Journal of Runic Studies #72


Welcome to a new issue of the Journal of Runic Studies, the premier Malkioni publication for studies into the nature of Glorantha. If you haven’t subscribed yet, please consult with the spirit bound to the appropriate electronic page.

The newsletter is one day late this week because yesterday was the day of propitiation for the spirits of Darkness. The children dressed up as Underworld creatures and went around the clan’s tula with the local shaman. People gave symbolic food offerings meant to appease the dwellers below for the coming season. If all goes well, we will have uneventful weeks leading to Sacred Time…

Of course, now we also have a shitload of unhealthy food offerings left in our house, so that’s not going to be good for my health. But it will keep me warm as I finish editing our next podcast episode!

Chaosium News

Here are this week’s Chaosium news!

A New Hero: Season 2

© 2022 Chaosium Inc.

Good news! James, Bridgett, and David’s campaign “A New Hero” is coming back for a second season! Season one (only five episodes long) is available here.

QuestWorlds Update

© 2022 Chaosium Inc.

Ian Cooper, line editor for QuestWorlds, has posted a short update about the state of the game (originally written as a twitter thread):

Editing. I am working through the Core book with a development editor (Susan O’Brien). As I wrote most of it, I can’t also do development editing (that’s marking your own homework). We are about 50% through that process.

Art: All but two pieces now in, that’s on me to do art direction for the last two.

Once we have all that there are some conversations to be had around graphic design before going into layout.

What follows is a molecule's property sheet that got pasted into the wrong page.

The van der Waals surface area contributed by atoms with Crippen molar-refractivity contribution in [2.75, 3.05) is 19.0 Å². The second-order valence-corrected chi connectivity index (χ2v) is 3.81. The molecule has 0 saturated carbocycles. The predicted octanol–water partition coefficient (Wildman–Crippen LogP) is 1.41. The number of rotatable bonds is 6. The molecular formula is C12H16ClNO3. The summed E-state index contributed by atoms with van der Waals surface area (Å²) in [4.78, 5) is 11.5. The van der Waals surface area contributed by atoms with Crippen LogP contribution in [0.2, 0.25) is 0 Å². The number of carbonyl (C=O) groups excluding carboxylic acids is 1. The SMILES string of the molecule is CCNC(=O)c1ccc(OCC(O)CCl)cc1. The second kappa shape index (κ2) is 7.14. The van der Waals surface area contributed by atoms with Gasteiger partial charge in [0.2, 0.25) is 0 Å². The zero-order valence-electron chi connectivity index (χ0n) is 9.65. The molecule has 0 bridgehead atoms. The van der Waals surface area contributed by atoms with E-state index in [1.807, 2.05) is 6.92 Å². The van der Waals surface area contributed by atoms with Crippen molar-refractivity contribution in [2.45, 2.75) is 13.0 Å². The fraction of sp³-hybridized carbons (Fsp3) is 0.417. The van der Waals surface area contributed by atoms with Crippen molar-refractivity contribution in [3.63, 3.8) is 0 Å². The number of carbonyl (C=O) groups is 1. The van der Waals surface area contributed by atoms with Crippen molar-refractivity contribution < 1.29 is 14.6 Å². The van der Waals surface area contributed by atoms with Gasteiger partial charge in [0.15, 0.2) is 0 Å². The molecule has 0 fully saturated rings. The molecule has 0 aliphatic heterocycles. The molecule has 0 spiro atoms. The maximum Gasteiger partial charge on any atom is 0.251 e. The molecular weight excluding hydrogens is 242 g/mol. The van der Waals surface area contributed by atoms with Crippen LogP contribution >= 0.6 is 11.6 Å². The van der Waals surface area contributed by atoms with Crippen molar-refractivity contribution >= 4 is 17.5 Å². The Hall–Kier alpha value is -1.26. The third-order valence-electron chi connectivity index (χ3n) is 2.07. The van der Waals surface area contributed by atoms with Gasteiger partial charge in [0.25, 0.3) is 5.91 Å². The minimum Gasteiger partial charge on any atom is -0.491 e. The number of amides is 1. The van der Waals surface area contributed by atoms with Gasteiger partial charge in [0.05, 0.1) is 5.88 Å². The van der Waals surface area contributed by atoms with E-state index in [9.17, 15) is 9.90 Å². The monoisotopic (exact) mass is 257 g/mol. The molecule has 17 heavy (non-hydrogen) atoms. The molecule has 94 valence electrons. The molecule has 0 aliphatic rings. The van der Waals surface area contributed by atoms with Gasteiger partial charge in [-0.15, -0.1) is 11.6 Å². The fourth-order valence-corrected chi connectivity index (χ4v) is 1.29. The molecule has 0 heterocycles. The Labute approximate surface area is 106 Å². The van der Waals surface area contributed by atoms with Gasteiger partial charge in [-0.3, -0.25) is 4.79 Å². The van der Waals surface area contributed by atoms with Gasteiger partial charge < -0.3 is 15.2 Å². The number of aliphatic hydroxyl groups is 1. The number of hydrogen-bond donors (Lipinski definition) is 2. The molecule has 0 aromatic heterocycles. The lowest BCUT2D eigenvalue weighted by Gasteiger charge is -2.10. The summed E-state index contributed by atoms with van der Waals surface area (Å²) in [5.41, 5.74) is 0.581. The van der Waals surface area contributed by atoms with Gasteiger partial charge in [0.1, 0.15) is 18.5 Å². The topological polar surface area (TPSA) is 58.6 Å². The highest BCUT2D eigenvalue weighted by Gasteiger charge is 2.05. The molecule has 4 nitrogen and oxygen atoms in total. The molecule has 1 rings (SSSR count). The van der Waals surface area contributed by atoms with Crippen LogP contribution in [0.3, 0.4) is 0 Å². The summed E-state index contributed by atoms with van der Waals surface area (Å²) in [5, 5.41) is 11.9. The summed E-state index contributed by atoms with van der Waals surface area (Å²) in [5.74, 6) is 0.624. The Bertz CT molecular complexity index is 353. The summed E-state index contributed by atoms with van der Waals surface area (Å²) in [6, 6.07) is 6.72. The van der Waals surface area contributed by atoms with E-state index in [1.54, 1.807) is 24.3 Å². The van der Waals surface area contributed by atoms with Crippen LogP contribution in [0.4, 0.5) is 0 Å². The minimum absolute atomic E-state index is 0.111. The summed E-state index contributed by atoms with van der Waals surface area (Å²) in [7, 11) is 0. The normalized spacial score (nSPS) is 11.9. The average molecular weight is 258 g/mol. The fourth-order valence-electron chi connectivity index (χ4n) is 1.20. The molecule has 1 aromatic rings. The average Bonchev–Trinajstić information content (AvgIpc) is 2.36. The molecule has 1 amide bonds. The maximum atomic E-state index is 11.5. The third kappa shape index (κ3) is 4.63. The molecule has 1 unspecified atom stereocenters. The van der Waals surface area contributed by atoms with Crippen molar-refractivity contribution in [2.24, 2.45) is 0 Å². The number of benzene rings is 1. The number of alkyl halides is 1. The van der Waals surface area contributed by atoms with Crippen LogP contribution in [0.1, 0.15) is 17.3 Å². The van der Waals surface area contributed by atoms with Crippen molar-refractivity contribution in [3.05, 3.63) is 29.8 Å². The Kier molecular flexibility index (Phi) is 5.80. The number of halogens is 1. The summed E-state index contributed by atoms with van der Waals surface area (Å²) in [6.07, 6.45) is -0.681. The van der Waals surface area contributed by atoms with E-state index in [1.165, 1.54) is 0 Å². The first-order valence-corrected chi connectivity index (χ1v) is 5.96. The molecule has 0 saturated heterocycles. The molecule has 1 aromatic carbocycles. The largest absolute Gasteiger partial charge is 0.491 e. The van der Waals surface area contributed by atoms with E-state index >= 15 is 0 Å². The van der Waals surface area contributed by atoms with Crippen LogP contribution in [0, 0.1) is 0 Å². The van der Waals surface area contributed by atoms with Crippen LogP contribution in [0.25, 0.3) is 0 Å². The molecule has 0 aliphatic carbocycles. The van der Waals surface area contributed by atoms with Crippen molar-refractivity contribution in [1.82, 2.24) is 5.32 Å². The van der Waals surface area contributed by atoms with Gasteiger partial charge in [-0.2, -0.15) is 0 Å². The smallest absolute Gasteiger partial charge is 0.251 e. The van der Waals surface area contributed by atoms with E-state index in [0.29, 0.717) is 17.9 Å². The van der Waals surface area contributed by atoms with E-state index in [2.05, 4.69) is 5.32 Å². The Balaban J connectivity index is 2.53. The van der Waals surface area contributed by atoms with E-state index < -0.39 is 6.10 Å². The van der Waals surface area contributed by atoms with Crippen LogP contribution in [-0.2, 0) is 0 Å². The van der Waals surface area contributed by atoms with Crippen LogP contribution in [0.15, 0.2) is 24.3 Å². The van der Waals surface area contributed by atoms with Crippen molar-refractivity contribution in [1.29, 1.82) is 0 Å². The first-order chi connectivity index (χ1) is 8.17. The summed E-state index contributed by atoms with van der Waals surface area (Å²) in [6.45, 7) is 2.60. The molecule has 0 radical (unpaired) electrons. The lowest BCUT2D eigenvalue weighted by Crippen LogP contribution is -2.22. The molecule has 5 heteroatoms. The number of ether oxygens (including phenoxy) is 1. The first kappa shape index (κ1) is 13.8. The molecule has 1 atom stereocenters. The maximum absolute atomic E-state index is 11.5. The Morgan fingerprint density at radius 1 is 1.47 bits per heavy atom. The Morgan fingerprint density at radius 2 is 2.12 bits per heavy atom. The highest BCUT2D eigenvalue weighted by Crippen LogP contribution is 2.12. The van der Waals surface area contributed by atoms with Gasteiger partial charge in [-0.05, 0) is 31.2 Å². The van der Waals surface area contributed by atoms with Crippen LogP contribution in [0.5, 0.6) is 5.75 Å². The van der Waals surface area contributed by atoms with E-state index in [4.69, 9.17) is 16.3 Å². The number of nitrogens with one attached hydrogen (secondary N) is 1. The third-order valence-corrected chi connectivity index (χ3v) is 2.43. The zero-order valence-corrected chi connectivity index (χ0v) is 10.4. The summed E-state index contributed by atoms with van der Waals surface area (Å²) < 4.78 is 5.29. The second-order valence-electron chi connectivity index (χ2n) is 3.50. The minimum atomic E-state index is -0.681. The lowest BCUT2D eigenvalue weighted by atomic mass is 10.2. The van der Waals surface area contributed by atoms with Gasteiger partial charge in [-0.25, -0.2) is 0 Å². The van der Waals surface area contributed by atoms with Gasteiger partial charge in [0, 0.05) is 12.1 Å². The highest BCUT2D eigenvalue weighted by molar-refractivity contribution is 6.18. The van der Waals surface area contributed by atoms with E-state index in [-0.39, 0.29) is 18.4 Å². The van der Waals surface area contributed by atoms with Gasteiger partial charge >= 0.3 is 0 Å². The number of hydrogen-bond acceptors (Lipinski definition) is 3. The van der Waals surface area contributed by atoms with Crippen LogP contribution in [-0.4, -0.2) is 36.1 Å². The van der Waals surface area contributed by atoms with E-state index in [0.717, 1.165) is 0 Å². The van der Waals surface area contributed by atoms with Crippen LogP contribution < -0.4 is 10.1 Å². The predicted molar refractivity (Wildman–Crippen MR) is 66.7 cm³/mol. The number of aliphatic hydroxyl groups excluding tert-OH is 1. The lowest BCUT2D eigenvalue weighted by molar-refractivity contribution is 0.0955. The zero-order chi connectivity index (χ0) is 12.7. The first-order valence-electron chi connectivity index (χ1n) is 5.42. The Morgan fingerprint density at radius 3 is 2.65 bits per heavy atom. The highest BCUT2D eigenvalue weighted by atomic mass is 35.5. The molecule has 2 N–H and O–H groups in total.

I expect some tweaks/typos to go into the SRD. All minor, but I’ll probably leave it to the end when we can get the final set in and move to v1.0

Steady progress, though it always feels slow at the end. As always it will be done when it’s done. 

As a reminder, QuestWorlds is the new form of the game formerly known as HeroQuest, formerly known as HeroWars. This is the rules-light, narratively focused game system that was created by Robin Laws and Greg Stafford for Gloranthan gaming in the early 2000s. Some people will argue that it is a much better fit for Glorantha than RuneQuest… (personally, I think something in the middle would be best, around the crunch level of Pendragon).

Anyway, you can play QuestWorlds today (and you have been able to for a long while, too) by checking out the SRD (System Reference Document), available here.

Jonstown Compendium

The Jonstown Compendium is Chaosium’s community content program for all Gloranthan games, hosted on DriveThruRPG. Disclaimer: all the relevant links are affiliate links that hopefully will let us cover some of the hosting and maintenance costs for the website and podcast! Thanks for using them!

Zenith Counters: Marble Phalanx

© 2022 Dario Corallo & Chaosium Inc.

Dario Corallo keep churning out art and I don’t know how he does it so fast and so well! Anyway, he is back to his Zenith Counter series, which provides all kinds of tokens for your VTT needs. The latest entry is the Marble Phalanx (with a typo on the cover image… oops), a troop of soldiers that was stationed in New Pavis before Argrath re-conquered it.

Jeff’s Notes

Jeff Richard, the current mastermind on everything Gloranthan at Chaosium, is often posting notes and thoughts on the RuneQuest Facebook group. Here’s our curated list from the past week. A partial archive of these sources is compiled on the Well of Daliath.

Canonical Corpus

Here is Jeff’s list of “canonical” books for Glorantha. This isn’t the first time Jeff shares this list, and nothing much has changed since last time, so I won’t comment much on it (and besides, I’m very busy this week and I don’t have the time). Remember the context of this list:

Again, canon doesn’t matter AT ALL for running a game. As my original posts states: “this only matters if you want to write for Chaosium or get your work published by Chaosium.”

Remember that Jeff tweaked this list a bit based on which version of which text is best available (such as in PDF via Chaosium’s RuneQuest Classic reprints)… so if you’re wondering “why book X instead of book Y“, that’s generally why. There are also a few books that are only there because they have a chapter or a map about some particular area of Dragon Pass.